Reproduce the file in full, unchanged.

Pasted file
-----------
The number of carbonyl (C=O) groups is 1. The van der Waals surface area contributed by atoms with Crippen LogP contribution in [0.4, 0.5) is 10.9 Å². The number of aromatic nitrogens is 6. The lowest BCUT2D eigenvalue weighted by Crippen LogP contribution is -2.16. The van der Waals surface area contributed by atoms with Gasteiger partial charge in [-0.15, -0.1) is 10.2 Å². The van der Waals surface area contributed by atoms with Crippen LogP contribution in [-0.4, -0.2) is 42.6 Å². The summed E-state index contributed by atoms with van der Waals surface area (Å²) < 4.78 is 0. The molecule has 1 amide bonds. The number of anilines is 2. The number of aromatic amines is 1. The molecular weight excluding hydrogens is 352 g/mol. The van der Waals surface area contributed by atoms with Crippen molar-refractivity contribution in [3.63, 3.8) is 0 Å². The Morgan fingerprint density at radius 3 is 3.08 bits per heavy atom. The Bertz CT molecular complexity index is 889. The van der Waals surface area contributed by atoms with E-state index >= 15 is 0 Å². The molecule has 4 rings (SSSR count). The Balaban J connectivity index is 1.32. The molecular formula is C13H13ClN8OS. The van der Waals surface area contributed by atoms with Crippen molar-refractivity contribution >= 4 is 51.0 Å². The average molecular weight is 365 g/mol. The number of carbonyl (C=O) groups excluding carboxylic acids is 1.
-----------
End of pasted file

The number of carbonyl (C=O) groups is 1. The van der Waals surface area contributed by atoms with Crippen LogP contribution in [0.4, 0.5) is 10.9 Å². The number of aromatic nitrogens is 6. The lowest BCUT2D eigenvalue weighted by Crippen LogP contribution is -2.16. The van der Waals surface area contributed by atoms with Gasteiger partial charge in [-0.15, -0.1) is 10.2 Å². The van der Waals surface area contributed by atoms with Crippen LogP contribution in [-0.4, -0.2) is 42.6 Å². The summed E-state index contributed by atoms with van der Waals surface area (Å²) < 4.78 is 0. The molecule has 1 amide bonds. The number of anilines is 2. The number of aromatic amines is 1. The molecular weight excluding hydrogens is 352 g/mol. The van der Waals surface area contributed by atoms with Crippen molar-refractivity contribution in [3.63, 3.8) is 0 Å². The Morgan fingerprint density at radius 3 is 3.08 bits per heavy atom. The Bertz CT molecular complexity index is 889. The van der Waals surface area contributed by atoms with E-state index >= 15 is 0 Å². The molecule has 4 rings (SSSR count). The Balaban J connectivity index is 1.32. The molecular formula is C13H13ClN8OS. The van der Waals surface area contributed by atoms with Crippen molar-refractivity contribution >= 4 is 51.0 Å². The average molecular weight is 365 g/mol. The number of carbonyl (C=O) groups excluding carboxylic acids is 1.